The introduction of national digital taxes across Europe is not detrimental to the Commission’s European proposal, the Commissioner for Economic Affairs, Pierre Moscovici, told EURACTIV.com, adding that he believes an agreement on the issue is “quite close”.
In an interview on the sidelines of the World Economic Forum in Davos, he also said that despite the ongoing political and economic problems, Europe is still part of the solution, rather than a problem.
Pierre Moscovici is the Commissioner for Economic Affairs, Taxation and Customs. Prior to that, he was the minister for finance and European affairs in France.
Moscovici spoke with EURACTIV’s Jorge Valero.
The forum started with a downward revision of the forecast for European economies by the IMF. In February you will update the European Commission forecast. Will you also cut the GDP for the next years?
What I can say at this stage is that we know that the global economy now is under more risks than it used to be. Some of these risks are global, such as the trade tensions between the US and China. Some are local, including Brexit, for example. And this will probably have to be reflected in our forecast. How much, I cannot say. You will have to wait fora few weeks. But I would say that, in my experience, institutions are not very far from each other in their forecasts.
You mentioned Brexit. Some voices recommended more time in order to negotiate a better deal. Others call for a second referendum. What is your position?
I don’t want to add speculations to speculations. What I can say is that there has been an important clarification recently. We know now what the British Parliament doesn’t want. The British Parliament is not favourable at this stage to this agreement. It was rejected quite massively.
You might regret it because we thought it was the best agreement possible under the constraints that we both have. The following day, Theresa May passed a no-confidence vote, which means that they are not in favour of a no-deal Brexit either. Therefore, we have to look for another way. But the key is in London. First of all, we need to have clarification by the UK Parliament and its government on the way forward. We know what they don’t want. We need to know what they want. It’s time for clarifications to have positive options. And we are waiting for that.
But the stalemate can be overcome with more time or is it high time to ask again the citizens?
That is a choice that has to be made by the British people themselves and by the British Parliament. I know that is extremely complex because you don’t see the clear majority. And you need to find that. But all options exist. You need to have a clarification of options. There is another debate on the 29th of January. We are waiting for the options to be clarified.
On the digital tax, which is also part of your portfolio, a few countries, including Spain or France, are going to introduce it already. Are you satisfied with it, or could these moves harm the introduction of a European digital tax?
This is a global problem that should be dealt with globally. That is the best case scenario. We are looking for that international response at the OECD. We know it is not simple to find an ambitious solution in that framework. So we launched the idea for a European response. I think that is pretty legitimate because it is much preferable to have a common answer to a common challenge. Those companies operate all over Europe and they need to pay their fair share of tax wherever they are located in Europe, or elsewhere.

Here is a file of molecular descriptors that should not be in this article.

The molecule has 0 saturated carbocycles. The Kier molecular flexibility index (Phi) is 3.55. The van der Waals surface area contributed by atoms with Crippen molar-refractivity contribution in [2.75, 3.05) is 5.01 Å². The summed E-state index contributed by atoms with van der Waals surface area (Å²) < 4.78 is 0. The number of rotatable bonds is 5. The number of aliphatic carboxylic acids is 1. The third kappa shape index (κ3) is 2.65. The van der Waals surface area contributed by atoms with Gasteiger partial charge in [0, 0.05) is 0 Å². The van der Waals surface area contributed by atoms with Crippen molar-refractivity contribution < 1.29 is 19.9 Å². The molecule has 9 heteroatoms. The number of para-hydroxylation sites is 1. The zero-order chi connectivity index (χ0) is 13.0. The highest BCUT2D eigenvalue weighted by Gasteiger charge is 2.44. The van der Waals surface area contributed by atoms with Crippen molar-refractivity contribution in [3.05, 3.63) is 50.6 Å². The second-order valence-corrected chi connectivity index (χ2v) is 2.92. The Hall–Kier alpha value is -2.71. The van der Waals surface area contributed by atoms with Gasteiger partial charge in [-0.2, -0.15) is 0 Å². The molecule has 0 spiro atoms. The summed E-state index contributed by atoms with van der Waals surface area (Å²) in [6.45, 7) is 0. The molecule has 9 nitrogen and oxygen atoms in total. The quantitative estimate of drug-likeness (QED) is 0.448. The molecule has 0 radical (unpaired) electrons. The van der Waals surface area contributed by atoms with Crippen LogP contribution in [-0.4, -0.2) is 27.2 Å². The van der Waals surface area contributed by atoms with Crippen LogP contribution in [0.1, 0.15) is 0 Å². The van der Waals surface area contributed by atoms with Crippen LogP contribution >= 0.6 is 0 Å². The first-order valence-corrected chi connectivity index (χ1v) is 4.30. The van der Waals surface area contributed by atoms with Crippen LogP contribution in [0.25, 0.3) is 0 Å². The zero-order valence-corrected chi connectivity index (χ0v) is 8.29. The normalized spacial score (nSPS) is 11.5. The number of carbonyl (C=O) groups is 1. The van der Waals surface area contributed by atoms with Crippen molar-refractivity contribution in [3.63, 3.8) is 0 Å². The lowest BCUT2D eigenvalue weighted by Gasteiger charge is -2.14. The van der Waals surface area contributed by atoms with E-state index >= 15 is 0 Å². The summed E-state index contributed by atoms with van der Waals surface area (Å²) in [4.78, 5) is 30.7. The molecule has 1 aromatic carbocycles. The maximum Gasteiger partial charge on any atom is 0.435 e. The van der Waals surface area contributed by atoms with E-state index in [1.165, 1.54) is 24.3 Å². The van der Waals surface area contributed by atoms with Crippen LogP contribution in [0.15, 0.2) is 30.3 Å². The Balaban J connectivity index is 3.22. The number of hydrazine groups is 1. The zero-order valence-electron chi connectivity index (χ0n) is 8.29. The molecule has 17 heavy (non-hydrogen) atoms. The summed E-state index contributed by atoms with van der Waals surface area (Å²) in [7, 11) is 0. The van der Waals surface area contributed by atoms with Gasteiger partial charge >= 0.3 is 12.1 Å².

We have put on the table a proposal which is well calibrated. We are quite close to an agreement. We see the potential support of 25 member states. The problem is that we need unanimity so we need three more. I don’t see a major contradiction between the proposal made by some countries like Spain, France, Austria and others to adopt national digital taxes, as long as these taxes are compatible with the Commission proposal. When the time comes, it is quite easy to substitute a national digital tax for the European tax which is compatible. One could say it is in contradiction with a European tax. I rather see it as a first step.
In Europe, over the past months, we’ve experienced the risk of a no-deal Brext. In France we saw the ‘yellow vests’ protests. Italy elected a populist government which is defying the EU rules. Germany, the largest EU economy, is nearing a technical recession. In Eastern Europe, countries like Poland or Hungary are breaching the rule of law. Last year, the message proclaimed in Davos by the Europeans was that “Europe is back”. Is Europe in 2019 a source of concern again?
Europe is still part of the solution and not the problem. We had in 2017 the best year’s expansion in the decades and we created a lot of jobs. If I look at the economy again, without considering the forecast, I see that it is still robust and solid. This is why I would say for this year Europe is still there. I don’t mean that we don’t have some problems, economically and politically. But I think we have the capacity to address them. We have one quality, which is almost the best thing to us, and that is democracy. We are very attached to that.
We will have European elections next May, a huge democratic exercise. Let’s have an election that shows a pro-European feeling for liberal democracy, attachment to the independence of justice and media, and that in climate change we are trying to find solutions. When you look at global problems such as digital taxation, we might belong to parties like the centre-right, Socialists, Green or liberal parties. But I think there is still a common ground to address all these issues. There are differences and those differences are legitimate. We can fight for them. But in the end, Europe is still there. And you will see that after the 26th of May.